Boudreaux’s Time Machine

Over at Cafe Hayek, George Mason economics chair and Cato adjunct scholar Don Boudreaux has come up with a wonderful thought experiment to illustrate just how absurdly inaccurate the government’s methods for calculating real wages are. Don looks at the Census Bureau report (from the depths of which the New York Times editorial page draws forth the blackest despair) and finds that real median family income has increased an unimpressive 31 percent in the 37 years from 1967 to 2004. In 1967 it was $35,379 (in 2004 dollars), and in 2004 it was $46,326.

Are we really only 31 percent–less the 1 percent a year–better off? Don’s thought experiment asks us to imagine that the incomes and years are swapped, and then see how we feel. Would you rather live in 1967 on $46,000 a year (the 2004 median), or in 2004 on $35,000 (the 1967 median).

Let’s take it up a notch. So, it’s 2004 and you make $35,000 (let’s pretend it’s individual, instead of family income). A gangly professor with crazy hair drives up in a time-traveling Delorean and offers you the 1967 equivalent of $46,000 (that’s a 31 percent raise!) if you’ll let him drop you off in 1967, where you’ll live for one year. You say, “Right on!” and take a lift to yesterday.

So now you’re in 1967 with about $8,500 in your pocket, and you’re ready to roll. Have you become wealthier?

Well, as Don notes, housing is smaller and more expensive. Central air conditioning, I should add, is a luxury. Your expensive and ridiculously large (but not the screen) TV gets three channels with fuzzy reception. No Deadwood (or the Wire, or Weeds, or Sports Center, or Project Runway, or Good Eats, etc.) for you! It’s a darn fine year for rock & roll, but you’d like to be able to listen to Dylan on your iPod (you used to download anything you wanted to listen to on demand) or in your car. Your car! It costs almost exactly the same as a 2004 car, but is less comfortable, has no auto anything, gets horrifying gas mileage, and is a death trap without a shoulder belt, airbags, or anti-lock brakes. It handles like a whale. You start to think your Jetta back in 2004 has rather more than an $11,000 edge on this bucket. That makes you a little depressed. Which is a problem, because your Prozac prescription ran out and there’s no recourse but a Freudian therapist who tells you your malaise has something to do with your mother. Trying to look on the bright side, you attempt to be grateful that you don’t need Cialis, or chemotheraphy. The food is terrible. You can’t get a cup of coffee that doesn’t taste like cardboard. The book stores seem to have nothing. A simple calculator costs about the same as your Blackberry. You lose a contact lens, and end up with Coke bottle “birth control” glasses. You want to go home.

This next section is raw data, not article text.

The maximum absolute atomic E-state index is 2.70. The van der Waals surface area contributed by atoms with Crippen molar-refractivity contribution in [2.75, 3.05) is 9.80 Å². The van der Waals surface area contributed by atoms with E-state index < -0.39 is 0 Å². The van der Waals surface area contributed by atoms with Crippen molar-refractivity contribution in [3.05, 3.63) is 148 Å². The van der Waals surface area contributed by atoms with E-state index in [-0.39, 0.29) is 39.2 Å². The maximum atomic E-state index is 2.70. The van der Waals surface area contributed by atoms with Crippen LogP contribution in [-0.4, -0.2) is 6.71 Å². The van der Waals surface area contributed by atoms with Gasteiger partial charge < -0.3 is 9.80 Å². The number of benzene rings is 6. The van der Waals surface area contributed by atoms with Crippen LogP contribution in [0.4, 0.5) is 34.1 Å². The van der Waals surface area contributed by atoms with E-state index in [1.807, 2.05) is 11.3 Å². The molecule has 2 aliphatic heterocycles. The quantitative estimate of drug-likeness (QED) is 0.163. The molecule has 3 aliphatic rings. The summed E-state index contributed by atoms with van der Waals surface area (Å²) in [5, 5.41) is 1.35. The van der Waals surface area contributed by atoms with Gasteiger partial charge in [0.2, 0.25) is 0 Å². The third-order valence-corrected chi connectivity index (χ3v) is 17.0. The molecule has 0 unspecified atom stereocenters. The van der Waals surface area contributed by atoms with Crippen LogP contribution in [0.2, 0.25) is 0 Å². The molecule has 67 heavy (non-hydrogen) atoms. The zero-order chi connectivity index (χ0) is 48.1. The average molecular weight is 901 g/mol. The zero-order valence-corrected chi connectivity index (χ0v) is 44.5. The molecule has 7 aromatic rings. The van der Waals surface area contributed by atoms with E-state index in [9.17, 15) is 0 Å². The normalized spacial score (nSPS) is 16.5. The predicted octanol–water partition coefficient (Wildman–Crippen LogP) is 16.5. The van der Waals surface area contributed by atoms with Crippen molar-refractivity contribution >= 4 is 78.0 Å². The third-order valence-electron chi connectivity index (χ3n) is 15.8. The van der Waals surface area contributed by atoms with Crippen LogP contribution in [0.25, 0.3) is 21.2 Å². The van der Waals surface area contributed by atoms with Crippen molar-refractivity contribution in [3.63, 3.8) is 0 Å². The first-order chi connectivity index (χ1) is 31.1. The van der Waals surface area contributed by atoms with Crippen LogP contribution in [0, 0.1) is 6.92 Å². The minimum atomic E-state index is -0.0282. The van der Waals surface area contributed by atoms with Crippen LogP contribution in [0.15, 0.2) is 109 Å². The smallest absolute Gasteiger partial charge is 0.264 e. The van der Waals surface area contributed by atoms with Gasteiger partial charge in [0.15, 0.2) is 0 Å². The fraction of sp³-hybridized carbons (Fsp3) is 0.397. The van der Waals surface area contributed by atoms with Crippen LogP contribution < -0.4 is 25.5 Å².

The professor materializes again and tells you that he lied. Ha! You’re not staying for a year. You’re staying for the rest of your life. But he guarantees your salary each year will be that year’s inflation-adjusted equivalent of the salary that you have in the “stayed-in-2004” timeline. (In 1973, you’ll get your 2010 wages, etc.) You start to cry (no Prozac!). The professor exclaims, “What’s the problem, kid? You’ll always be wealthier than you would have been. And besides, it’s a simpler time. People bowl together!”
You get the idea. Don has a bunch of great examples of things you can’t get in 1967, only some of which I stole.

How much would you have to be paid each year to agree to live the rest of your life from 1967 on? Maybe I’m weird, since my entire life would be different–and almost certainly worse–if it wasn’t for the Internet. (I almost certainly wouldn’t have most of my friends, my very cool job, and more.) There are so many things I rely upon that you couldn’t buy at any price in 1967 that it’s pretty hard to think of a number that’s high enough to compensate for the loss. Personally, I don’t care that much about improvements in TV picture quality, or even how comfortable, safe, and gadget-laden cars are now. It’s the things that just didn’t exist in 1967 that do it for me.

Here’s another thought experiment: Suppose you get a medical procedure with new technology that saves your life. It didn’t exist last year, but now it does. If you had been sick like this last year, you’d be gone. So, in a year, you went from a condition in which no amount of money would have been able to save you from death, to one in which a mere $10,000 buys you the ability to see your daughter’s wedding. How much wealthier did you become in the space of that year? Is it more than 31 percent?